We’re all supposed to be equal under the law, but as Jon Stewart noted, if recent news stories about anti-Islamic discrimination is any indication, lately that hasn’t been applying to Muslims in the United States.
Samantha Elauf, who claimed Abercrombie and Fitch wouldn’t hire her because she wore a hijab, recently won her case against the clothing retailer in the Supreme Court. Additionally, Northwestern University chaplain Tahera Ahmad says she was discriminated against when she was refused an unopened can of soda on a flight, on the grounds that it could be used as a “weapon.”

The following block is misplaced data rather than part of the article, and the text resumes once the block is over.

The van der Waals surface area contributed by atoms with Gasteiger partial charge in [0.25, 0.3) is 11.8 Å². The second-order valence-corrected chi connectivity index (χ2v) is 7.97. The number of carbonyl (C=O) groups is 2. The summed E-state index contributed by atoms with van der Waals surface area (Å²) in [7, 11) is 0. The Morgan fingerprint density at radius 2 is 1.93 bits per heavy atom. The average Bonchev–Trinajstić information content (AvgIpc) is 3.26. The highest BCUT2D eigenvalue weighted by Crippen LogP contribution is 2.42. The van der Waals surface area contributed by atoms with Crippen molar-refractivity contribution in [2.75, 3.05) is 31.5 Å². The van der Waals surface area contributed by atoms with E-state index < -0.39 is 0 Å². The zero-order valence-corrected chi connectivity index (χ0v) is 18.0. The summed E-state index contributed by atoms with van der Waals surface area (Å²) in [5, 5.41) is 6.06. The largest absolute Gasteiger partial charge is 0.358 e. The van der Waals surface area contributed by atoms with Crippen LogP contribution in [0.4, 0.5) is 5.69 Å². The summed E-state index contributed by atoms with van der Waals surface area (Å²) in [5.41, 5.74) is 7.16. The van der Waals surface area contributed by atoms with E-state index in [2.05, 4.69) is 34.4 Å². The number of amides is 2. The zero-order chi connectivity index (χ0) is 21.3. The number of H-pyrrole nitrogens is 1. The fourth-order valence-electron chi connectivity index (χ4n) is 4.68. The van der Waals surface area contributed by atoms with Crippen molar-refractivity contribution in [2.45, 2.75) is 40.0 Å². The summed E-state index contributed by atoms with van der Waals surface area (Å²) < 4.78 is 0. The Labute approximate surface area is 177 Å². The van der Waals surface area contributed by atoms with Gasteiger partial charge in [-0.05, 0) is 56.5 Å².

Sure, Elauf’s win is a victory in Stewart’s eyes (even if the reward is being able to work at Abercrombie and Fitch). But Muslims in America still have a long way to go.
After Ahmad’s case made headlines, Stewart wondered how a soda can could even be used as a weapon, which senior religious correspondent Hasan Minhaj was happy to help, with a tongue-in-cheek explanation of how Muslims are “crafty” when it comes to making weapons.
“Anything on a plane is a weapon to a Muslim,” Minhaj said. “The corner of a Dorito chip can slice the neck. You think that seat cushion is a flotation device? You are wrong—that is a smothering pillow. You see a SkyMall, I see a paper-cut katana.”
Screengrab via The Daily Show